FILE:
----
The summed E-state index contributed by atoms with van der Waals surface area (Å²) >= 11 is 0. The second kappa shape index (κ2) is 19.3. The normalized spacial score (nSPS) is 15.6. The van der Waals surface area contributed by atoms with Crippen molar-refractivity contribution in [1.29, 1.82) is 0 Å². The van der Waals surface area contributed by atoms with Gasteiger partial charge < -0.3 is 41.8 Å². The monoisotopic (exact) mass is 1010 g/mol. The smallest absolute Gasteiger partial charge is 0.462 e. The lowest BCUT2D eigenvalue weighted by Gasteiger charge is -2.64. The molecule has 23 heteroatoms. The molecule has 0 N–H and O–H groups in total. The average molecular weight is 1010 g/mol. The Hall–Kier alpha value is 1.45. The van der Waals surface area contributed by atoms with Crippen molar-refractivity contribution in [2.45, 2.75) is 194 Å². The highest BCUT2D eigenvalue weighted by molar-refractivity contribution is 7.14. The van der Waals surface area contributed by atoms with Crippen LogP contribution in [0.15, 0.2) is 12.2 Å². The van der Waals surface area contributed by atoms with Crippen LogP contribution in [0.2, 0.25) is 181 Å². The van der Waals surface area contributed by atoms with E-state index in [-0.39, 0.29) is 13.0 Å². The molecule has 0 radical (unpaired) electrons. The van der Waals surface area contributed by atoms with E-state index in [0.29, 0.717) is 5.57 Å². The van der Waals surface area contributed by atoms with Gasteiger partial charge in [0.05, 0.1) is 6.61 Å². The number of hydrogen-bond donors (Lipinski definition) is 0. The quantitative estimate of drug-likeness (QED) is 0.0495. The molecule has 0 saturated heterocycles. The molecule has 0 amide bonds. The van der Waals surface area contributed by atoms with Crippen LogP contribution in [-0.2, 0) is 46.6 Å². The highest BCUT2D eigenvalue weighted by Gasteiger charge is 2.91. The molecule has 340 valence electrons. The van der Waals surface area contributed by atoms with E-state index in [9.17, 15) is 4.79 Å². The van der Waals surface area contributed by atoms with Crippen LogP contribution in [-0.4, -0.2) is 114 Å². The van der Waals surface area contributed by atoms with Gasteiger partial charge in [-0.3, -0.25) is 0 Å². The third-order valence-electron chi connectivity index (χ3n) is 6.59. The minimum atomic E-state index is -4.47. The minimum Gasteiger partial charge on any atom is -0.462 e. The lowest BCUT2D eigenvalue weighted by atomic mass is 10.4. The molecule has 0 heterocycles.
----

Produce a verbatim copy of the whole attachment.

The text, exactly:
The summed E-state index contributed by atoms with van der Waals surface area (Å²) >= 11 is 0. The second kappa shape index (κ2) is 19.3. The normalized spacial score (nSPS) is 15.6. The van der Waals surface area contributed by atoms with Crippen molar-refractivity contribution in [1.29, 1.82) is 0 Å². The van der Waals surface area contributed by atoms with Gasteiger partial charge < -0.3 is 41.8 Å². The monoisotopic (exact) mass is 1010 g/mol. The smallest absolute Gasteiger partial charge is 0.462 e. The lowest BCUT2D eigenvalue weighted by Gasteiger charge is -2.64. The molecule has 23 heteroatoms. The molecule has 0 N–H and O–H groups in total. The average molecular weight is 1010 g/mol. The Hall–Kier alpha value is 1.45. The van der Waals surface area contributed by atoms with Crippen molar-refractivity contribution in [2.45, 2.75) is 194 Å². The highest BCUT2D eigenvalue weighted by molar-refractivity contribution is 7.14. The van der Waals surface area contributed by atoms with Crippen LogP contribution in [0.15, 0.2) is 12.2 Å². The van der Waals surface area contributed by atoms with Crippen LogP contribution in [0.2, 0.25) is 181 Å². The van der Waals surface area contributed by atoms with E-state index in [-0.39, 0.29) is 13.0 Å². The molecule has 0 radical (unpaired) electrons. The van der Waals surface area contributed by atoms with E-state index in [0.29, 0.717) is 5.57 Å². The van der Waals surface area contributed by atoms with Gasteiger partial charge in [0.05, 0.1) is 6.61 Å². The number of hydrogen-bond donors (Lipinski definition) is 0. The quantitative estimate of drug-likeness (QED) is 0.0495. The molecule has 0 saturated heterocycles. The molecule has 0 amide bonds. The van der Waals surface area contributed by atoms with Crippen LogP contribution in [-0.2, 0) is 46.6 Å². The highest BCUT2D eigenvalue weighted by Gasteiger charge is 2.91. The molecule has 340 valence electrons. The van der Waals surface area contributed by atoms with E-state index in [9.17, 15) is 4.79 Å². The van der Waals surface area contributed by atoms with Crippen LogP contribution in [-0.4, -0.2) is 114 Å². The van der Waals surface area contributed by atoms with Gasteiger partial charge in [-0.3, -0.25) is 0 Å². The third-order valence-electron chi connectivity index (χ3n) is 6.59. The minimum atomic E-state index is -4.47. The minimum Gasteiger partial charge on any atom is -0.462 e. The lowest BCUT2D eigenvalue weighted by atomic mass is 10.4. The molecule has 0 heterocycles.